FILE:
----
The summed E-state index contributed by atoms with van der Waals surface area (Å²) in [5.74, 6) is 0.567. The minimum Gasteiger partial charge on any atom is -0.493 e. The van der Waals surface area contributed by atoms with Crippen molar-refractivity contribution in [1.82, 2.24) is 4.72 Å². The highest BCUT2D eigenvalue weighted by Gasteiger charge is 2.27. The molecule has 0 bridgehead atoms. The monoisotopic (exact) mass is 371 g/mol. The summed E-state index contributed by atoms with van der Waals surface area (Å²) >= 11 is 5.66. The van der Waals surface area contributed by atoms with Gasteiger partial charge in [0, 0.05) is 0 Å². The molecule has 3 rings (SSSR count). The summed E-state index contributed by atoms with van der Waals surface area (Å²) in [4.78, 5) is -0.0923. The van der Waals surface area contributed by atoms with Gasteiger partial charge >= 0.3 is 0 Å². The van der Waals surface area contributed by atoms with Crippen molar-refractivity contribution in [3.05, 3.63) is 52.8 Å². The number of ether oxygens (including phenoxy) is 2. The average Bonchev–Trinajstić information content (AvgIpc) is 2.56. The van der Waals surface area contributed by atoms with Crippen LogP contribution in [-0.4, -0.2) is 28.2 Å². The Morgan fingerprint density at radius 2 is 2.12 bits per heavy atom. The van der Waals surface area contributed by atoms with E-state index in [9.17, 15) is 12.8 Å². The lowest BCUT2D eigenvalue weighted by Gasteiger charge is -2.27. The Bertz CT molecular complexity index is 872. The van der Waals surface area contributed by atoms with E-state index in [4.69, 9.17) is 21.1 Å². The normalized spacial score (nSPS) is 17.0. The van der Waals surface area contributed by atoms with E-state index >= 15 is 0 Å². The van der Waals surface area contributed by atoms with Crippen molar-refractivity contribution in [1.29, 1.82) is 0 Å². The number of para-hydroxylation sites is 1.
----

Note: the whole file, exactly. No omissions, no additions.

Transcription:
The summed E-state index contributed by atoms with van der Waals surface area (Å²) in [5.74, 6) is 0.567. The minimum Gasteiger partial charge on any atom is -0.493 e. The van der Waals surface area contributed by atoms with Crippen molar-refractivity contribution in [1.82, 2.24) is 4.72 Å². The highest BCUT2D eigenvalue weighted by Gasteiger charge is 2.27. The molecule has 0 bridgehead atoms. The monoisotopic (exact) mass is 371 g/mol. The summed E-state index contributed by atoms with van der Waals surface area (Å²) >= 11 is 5.66. The van der Waals surface area contributed by atoms with Gasteiger partial charge in [0, 0.05) is 0 Å². The molecule has 3 rings (SSSR count). The summed E-state index contributed by atoms with van der Waals surface area (Å²) in [4.78, 5) is -0.0923. The van der Waals surface area contributed by atoms with Gasteiger partial charge >= 0.3 is 0 Å². The van der Waals surface area contributed by atoms with Crippen molar-refractivity contribution in [3.05, 3.63) is 52.8 Å². The number of ether oxygens (including phenoxy) is 2. The average Bonchev–Trinajstić information content (AvgIpc) is 2.56. The van der Waals surface area contributed by atoms with Crippen LogP contribution in [-0.4, -0.2) is 28.2 Å². The Morgan fingerprint density at radius 2 is 2.12 bits per heavy atom. The van der Waals surface area contributed by atoms with E-state index in [9.17, 15) is 12.8 Å². The lowest BCUT2D eigenvalue weighted by Gasteiger charge is -2.27. The Bertz CT molecular complexity index is 872. The van der Waals surface area contributed by atoms with E-state index in [4.69, 9.17) is 21.1 Å². The normalized spacial score (nSPS) is 17.0. The van der Waals surface area contributed by atoms with E-state index >= 15 is 0 Å². The van der Waals surface area contributed by atoms with Crippen molar-refractivity contribution in [1.29, 1.82) is 0 Å². The number of para-hydroxylation sites is 1.